The album glides effortlessly over emotional states of being, lightness and heaviness. “Intheskatepark,”written in the summer of 2019, four years later sounds like a dispatch from a bygone world. The scuzzypop production nods to Guided By Voices, as Williams sings about crushing under summer sunshine. “I had a light,” Williams repeats mournfully on “Stick,” her voice at once aching and powerful, a sense of rage fermenting as the song goes on, until it explodes in the second half. “This song is about not wanting to compromise, just being at the end of your rope,” Williams says. “Stick” harnesses that exasperation and turns it into a battle cry for anyone who is exhausted but feels like they’re not working hard enough,who had to get a job they hate to make rent, who lost their light and can’t seem to find it again. Finding that light is important. “I feel like I lost myself for a bit”, Williams says, “trying hard to be what I thought people wanted me to be, suffocated by the pressure of being perceived. Now, I want to be unapologetic, uncompromising.’ Role models like Kim Gordon, Patti Smith, and PJ Harvey, alongside inspiration from contemporaries and friends led Williams to the most uncompromising version of her music.
Williams also cites artists like Jason Molina, Tom Waits, and Springsteen as fonts of inspiration for Tomorrow’s Fire, musicians who knew how to write into the mind of a stranger, who could tell you the story of a life in under four minutes. “The songs I write are not always autobiographical, but they’re always true,” Williams says. Nowhere is Springsteen heard more clearly than on “Alley Light,” an electrifying song narrated from the perspective of a down-on-his-luck guy whose car is fated to die anyday now and whose girl just wants to escape. There’s a vintage sheen to it, but “Alley Light” captures the very familiar feelings of loss that come with living in a 21st century city, where you blink and the store fronts change. Williams notes, ‘It’s about a man in me, or a man who I love, or even a man who is a stranger to me.’
Springsteen also leads back to one the strongest recurring themes for Williams both on this album and throughout her career, family. With her musical family members often playing on previous records,‘Canyon’ tells the story of Williams’ mother. As a teen, sneaking out to go to a Springsteen concert with her boyfriend. “She was a rebel,” Williams says, “I always learn more about myself through stories of her life and I wanted to honor that”. The biggest her sound has ever been, ‘Canyon’ echoes like rocks fallingfrom cliffs, breaking apart. The vast natural landscape meeting industrialism–field recordings of metal grinding taken by her sibling at their job as a steelworker layered with the wall of guitar.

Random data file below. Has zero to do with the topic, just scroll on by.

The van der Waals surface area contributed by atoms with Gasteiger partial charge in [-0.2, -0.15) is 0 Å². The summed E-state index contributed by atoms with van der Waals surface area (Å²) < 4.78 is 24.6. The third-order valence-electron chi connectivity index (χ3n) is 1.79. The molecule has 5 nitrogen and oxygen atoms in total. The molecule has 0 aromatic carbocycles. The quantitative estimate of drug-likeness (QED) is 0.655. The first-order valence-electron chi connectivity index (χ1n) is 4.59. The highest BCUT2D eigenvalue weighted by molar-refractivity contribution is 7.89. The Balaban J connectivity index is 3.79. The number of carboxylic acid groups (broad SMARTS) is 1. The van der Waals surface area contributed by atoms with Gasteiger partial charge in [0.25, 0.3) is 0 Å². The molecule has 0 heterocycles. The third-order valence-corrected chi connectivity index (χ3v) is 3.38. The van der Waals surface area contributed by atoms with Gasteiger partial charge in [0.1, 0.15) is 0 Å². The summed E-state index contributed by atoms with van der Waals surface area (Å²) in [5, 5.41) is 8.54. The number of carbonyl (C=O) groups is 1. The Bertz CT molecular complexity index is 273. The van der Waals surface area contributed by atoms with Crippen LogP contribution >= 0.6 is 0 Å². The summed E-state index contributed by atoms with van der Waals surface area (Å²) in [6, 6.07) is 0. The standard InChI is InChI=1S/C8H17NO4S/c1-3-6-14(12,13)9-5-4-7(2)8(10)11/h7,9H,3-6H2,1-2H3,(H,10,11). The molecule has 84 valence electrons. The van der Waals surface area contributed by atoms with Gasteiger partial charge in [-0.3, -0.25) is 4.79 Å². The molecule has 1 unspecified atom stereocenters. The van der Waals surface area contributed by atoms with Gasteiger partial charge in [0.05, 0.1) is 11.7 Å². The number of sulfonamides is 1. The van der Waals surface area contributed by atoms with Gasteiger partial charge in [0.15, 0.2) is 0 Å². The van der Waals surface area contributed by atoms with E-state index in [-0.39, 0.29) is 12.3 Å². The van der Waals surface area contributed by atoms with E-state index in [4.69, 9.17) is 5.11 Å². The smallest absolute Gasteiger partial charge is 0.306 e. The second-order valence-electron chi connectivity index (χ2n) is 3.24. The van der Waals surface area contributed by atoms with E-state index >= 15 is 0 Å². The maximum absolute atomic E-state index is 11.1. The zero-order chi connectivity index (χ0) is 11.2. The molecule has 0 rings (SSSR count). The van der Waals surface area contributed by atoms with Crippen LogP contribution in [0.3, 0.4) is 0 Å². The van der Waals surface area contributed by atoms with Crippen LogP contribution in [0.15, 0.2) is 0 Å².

Tomorrow’s Fire might sound like the title of an apocalypse album, but it’s not. It references the title of a novel Williams’ great-grandfather Jay wrote about a troubadour, named for a line by the Medieval Frenchpoet Rutebeuf, a troubadour himself: “Tomorrow’s hopes provide my dinner / Tomorrow’s fire must warm tonight.” Centuries on, the quote spoke to Williams, who describes the fire as a tool to wield in the face of nihilism. Tomorrow’s Fire is what we take solace in, what we know will make us feel okay in the morning, how we light the path we’re walking on.“We may have to try a little harder every year to be playful, to shove away the bitterness” Williams says of the lessons learned from her ancestor, “but it’s always worth it to remain playful and hopeful, even if the stakes are really fucking high”.
Closing track ‘Finally Rain’ speaks to the ambiguity of being a young person staring down climate catastrophe. The last verse is an homage to her relationship with her loved ones - ‘We won’t grow up.’ A stark realization, but also a manifesto. To be resolutely committed to a life of not ‘growing up,’ not losing our wonder while we’re still here.